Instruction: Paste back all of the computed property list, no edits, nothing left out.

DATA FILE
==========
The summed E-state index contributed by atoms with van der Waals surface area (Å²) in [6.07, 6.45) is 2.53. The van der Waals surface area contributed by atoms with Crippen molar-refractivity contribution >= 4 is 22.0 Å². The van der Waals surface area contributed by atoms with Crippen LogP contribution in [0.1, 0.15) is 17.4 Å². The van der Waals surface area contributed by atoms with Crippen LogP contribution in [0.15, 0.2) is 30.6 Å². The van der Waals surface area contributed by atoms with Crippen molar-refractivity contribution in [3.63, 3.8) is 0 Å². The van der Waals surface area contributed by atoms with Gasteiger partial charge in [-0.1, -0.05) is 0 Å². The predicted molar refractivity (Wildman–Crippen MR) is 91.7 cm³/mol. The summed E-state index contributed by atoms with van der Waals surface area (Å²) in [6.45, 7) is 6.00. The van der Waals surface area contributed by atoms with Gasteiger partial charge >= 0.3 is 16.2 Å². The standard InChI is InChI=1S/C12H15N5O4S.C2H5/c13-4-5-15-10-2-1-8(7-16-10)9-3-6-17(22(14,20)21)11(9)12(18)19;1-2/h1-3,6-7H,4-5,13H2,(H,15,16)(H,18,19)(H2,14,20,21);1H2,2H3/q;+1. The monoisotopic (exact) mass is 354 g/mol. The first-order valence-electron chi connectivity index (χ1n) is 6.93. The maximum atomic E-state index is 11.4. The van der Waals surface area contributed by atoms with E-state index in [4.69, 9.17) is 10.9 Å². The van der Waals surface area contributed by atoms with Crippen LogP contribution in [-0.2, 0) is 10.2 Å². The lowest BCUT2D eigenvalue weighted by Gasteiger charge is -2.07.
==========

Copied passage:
The summed E-state index contributed by atoms with van der Waals surface area (Å²) in [6.07, 6.45) is 2.53. The van der Waals surface area contributed by atoms with Crippen molar-refractivity contribution >= 4 is 22.0 Å². The van der Waals surface area contributed by atoms with Crippen LogP contribution in [0.1, 0.15) is 17.4 Å². The van der Waals surface area contributed by atoms with Crippen LogP contribution in [0.15, 0.2) is 30.6 Å². The van der Waals surface area contributed by atoms with Crippen molar-refractivity contribution in [3.63, 3.8) is 0 Å². The van der Waals surface area contributed by atoms with Gasteiger partial charge in [-0.1, -0.05) is 0 Å². The predicted molar refractivity (Wildman–Crippen MR) is 91.7 cm³/mol. The summed E-state index contributed by atoms with van der Waals surface area (Å²) in [6.45, 7) is 6.00. The van der Waals surface area contributed by atoms with Gasteiger partial charge >= 0.3 is 16.2 Å². The standard InChI is InChI=1S/C12H15N5O4S.C2H5/c13-4-5-15-10-2-1-8(7-16-10)9-3-6-17(22(14,20)21)11(9)12(18)19;1-2/h1-3,6-7H,4-5,13H2,(H,15,16)(H,18,19)(H2,14,20,21);1H2,2H3/q;+1. The monoisotopic (exact) mass is 354 g/mol. The first-order valence-electron chi connectivity index (χ1n) is 6.93. The maximum atomic E-state index is 11.4. The van der Waals surface area contributed by atoms with E-state index in [4.69, 9.17) is 10.9 Å². The van der Waals surface area contributed by atoms with Crippen LogP contribution in [-0.2, 0) is 10.2 Å². The lowest BCUT2D eigenvalue weighted by Gasteiger charge is -2.07.